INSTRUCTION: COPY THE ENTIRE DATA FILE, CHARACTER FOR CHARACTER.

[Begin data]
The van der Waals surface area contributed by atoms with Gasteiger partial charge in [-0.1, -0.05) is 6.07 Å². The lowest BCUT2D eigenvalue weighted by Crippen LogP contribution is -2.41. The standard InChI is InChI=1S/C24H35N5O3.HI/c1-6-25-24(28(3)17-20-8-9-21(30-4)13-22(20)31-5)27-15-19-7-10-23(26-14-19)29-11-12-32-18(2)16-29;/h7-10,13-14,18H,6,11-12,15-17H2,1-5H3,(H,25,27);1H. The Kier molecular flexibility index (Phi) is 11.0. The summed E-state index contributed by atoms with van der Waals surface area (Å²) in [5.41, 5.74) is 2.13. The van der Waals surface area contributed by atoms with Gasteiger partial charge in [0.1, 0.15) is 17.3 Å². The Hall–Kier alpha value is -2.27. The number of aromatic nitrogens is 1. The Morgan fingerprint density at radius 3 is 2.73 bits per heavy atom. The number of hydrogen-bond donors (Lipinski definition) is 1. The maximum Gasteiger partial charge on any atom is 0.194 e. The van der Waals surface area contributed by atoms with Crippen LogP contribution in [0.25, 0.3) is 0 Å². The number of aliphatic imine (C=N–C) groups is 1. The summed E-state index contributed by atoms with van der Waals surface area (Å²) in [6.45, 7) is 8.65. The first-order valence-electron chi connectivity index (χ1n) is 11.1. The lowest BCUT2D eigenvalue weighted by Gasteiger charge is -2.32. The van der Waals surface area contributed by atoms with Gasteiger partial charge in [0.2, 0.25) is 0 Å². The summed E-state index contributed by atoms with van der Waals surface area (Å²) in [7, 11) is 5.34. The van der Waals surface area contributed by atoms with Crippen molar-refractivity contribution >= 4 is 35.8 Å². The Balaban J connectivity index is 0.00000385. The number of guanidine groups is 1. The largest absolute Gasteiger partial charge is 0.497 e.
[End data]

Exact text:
The van der Waals surface area contributed by atoms with Gasteiger partial charge in [-0.1, -0.05) is 6.07 Å². The lowest BCUT2D eigenvalue weighted by Crippen LogP contribution is -2.41. The standard InChI is InChI=1S/C24H35N5O3.HI/c1-6-25-24(28(3)17-20-8-9-21(30-4)13-22(20)31-5)27-15-19-7-10-23(26-14-19)29-11-12-32-18(2)16-29;/h7-10,13-14,18H,6,11-12,15-17H2,1-5H3,(H,25,27);1H. The Kier molecular flexibility index (Phi) is 11.0. The summed E-state index contributed by atoms with van der Waals surface area (Å²) in [5.41, 5.74) is 2.13. The van der Waals surface area contributed by atoms with Gasteiger partial charge in [0.1, 0.15) is 17.3 Å². The Hall–Kier alpha value is -2.27. The number of aromatic nitrogens is 1. The Morgan fingerprint density at radius 3 is 2.73 bits per heavy atom. The number of hydrogen-bond donors (Lipinski definition) is 1. The maximum Gasteiger partial charge on any atom is 0.194 e. The van der Waals surface area contributed by atoms with Crippen LogP contribution in [0.25, 0.3) is 0 Å². The number of aliphatic imine (C=N–C) groups is 1. The summed E-state index contributed by atoms with van der Waals surface area (Å²) in [6.45, 7) is 8.65. The first-order valence-electron chi connectivity index (χ1n) is 11.1. The lowest BCUT2D eigenvalue weighted by Gasteiger charge is -2.32. The van der Waals surface area contributed by atoms with Gasteiger partial charge in [0.2, 0.25) is 0 Å². The summed E-state index contributed by atoms with van der Waals surface area (Å²) in [7, 11) is 5.34. The van der Waals surface area contributed by atoms with Crippen molar-refractivity contribution >= 4 is 35.8 Å². The Balaban J connectivity index is 0.00000385. The number of guanidine groups is 1. The largest absolute Gasteiger partial charge is 0.497 e.